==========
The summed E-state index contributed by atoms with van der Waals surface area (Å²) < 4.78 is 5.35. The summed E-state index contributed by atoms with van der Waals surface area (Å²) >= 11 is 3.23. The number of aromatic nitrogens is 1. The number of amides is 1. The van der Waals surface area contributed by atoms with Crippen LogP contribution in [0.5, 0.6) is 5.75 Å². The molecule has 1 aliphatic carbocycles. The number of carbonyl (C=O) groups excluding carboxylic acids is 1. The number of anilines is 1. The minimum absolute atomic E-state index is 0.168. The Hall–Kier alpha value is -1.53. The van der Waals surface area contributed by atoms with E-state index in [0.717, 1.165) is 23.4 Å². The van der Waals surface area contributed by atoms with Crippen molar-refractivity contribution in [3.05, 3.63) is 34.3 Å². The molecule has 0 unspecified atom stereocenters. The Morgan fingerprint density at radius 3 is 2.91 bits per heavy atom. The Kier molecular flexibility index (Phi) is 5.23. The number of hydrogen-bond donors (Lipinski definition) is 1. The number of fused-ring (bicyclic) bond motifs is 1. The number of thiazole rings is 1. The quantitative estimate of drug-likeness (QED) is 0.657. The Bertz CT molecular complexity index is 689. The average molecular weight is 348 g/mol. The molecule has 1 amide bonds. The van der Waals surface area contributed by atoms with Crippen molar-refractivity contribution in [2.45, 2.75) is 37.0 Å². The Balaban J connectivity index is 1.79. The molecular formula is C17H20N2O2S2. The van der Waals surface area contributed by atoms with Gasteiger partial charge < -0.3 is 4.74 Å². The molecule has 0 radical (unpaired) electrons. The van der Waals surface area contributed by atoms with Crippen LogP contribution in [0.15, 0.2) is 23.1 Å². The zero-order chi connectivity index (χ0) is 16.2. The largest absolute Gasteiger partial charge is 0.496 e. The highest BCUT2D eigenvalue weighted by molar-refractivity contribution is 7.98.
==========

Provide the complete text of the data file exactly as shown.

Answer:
The summed E-state index contributed by atoms with van der Waals surface area (Å²) < 4.78 is 5.35. The summed E-state index contributed by atoms with van der Waals surface area (Å²) >= 11 is 3.23. The number of aromatic nitrogens is 1. The number of amides is 1. The van der Waals surface area contributed by atoms with Crippen LogP contribution in [0.5, 0.6) is 5.75 Å². The molecule has 1 aliphatic carbocycles. The number of carbonyl (C=O) groups excluding carboxylic acids is 1. The number of anilines is 1. The minimum absolute atomic E-state index is 0.168. The Hall–Kier alpha value is -1.53. The van der Waals surface area contributed by atoms with E-state index in [0.717, 1.165) is 23.4 Å². The van der Waals surface area contributed by atoms with Crippen molar-refractivity contribution in [3.05, 3.63) is 34.3 Å². The molecule has 0 unspecified atom stereocenters. The Morgan fingerprint density at radius 3 is 2.91 bits per heavy atom. The Kier molecular flexibility index (Phi) is 5.23. The number of hydrogen-bond donors (Lipinski definition) is 1. The number of fused-ring (bicyclic) bond motifs is 1. The number of thiazole rings is 1. The quantitative estimate of drug-likeness (QED) is 0.657. The Bertz CT molecular complexity index is 689. The average molecular weight is 348 g/mol. The molecule has 1 amide bonds. The van der Waals surface area contributed by atoms with Crippen molar-refractivity contribution in [2.45, 2.75) is 37.0 Å². The Balaban J connectivity index is 1.79. The molecular formula is C17H20N2O2S2. The van der Waals surface area contributed by atoms with Gasteiger partial charge < -0.3 is 4.74 Å². The molecule has 0 radical (unpaired) electrons. The van der Waals surface area contributed by atoms with Crippen LogP contribution in [0.15, 0.2) is 23.1 Å². The zero-order chi connectivity index (χ0) is 16.2. The largest absolute Gasteiger partial charge is 0.496 e. The highest BCUT2D eigenvalue weighted by molar-refractivity contribution is 7.98.